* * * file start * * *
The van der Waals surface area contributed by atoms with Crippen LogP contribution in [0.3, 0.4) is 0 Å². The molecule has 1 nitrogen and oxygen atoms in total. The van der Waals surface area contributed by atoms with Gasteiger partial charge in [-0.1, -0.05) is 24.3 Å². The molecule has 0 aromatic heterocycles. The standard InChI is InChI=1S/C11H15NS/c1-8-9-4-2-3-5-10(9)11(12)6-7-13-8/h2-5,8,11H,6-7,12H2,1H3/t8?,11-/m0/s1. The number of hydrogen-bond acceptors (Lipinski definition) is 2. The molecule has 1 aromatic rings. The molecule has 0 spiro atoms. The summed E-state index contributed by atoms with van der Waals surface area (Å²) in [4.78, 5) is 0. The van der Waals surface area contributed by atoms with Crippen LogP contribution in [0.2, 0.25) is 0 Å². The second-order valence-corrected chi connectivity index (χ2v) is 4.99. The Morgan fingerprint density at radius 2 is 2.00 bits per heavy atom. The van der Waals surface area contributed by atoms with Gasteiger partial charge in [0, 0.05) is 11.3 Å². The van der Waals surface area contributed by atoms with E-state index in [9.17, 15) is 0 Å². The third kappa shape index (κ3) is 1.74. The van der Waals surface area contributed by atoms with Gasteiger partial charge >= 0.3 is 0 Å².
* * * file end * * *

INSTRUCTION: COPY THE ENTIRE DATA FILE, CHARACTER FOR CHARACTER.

The van der Waals surface area contributed by atoms with Crippen LogP contribution in [0.3, 0.4) is 0 Å². The molecule has 1 nitrogen and oxygen atoms in total. The van der Waals surface area contributed by atoms with Gasteiger partial charge in [-0.1, -0.05) is 24.3 Å². The molecule has 0 aromatic heterocycles. The standard InChI is InChI=1S/C11H15NS/c1-8-9-4-2-3-5-10(9)11(12)6-7-13-8/h2-5,8,11H,6-7,12H2,1H3/t8?,11-/m0/s1. The number of hydrogen-bond acceptors (Lipinski definition) is 2. The molecule has 1 aromatic rings. The molecule has 0 spiro atoms. The summed E-state index contributed by atoms with van der Waals surface area (Å²) in [4.78, 5) is 0. The van der Waals surface area contributed by atoms with Crippen LogP contribution in [0.2, 0.25) is 0 Å². The second-order valence-corrected chi connectivity index (χ2v) is 4.99. The Morgan fingerprint density at radius 2 is 2.00 bits per heavy atom. The van der Waals surface area contributed by atoms with Gasteiger partial charge in [0, 0.05) is 11.3 Å². The van der Waals surface area contributed by atoms with E-state index in [9.17, 15) is 0 Å². The third kappa shape index (κ3) is 1.74. The van der Waals surface area contributed by atoms with Gasteiger partial charge >= 0.3 is 0 Å².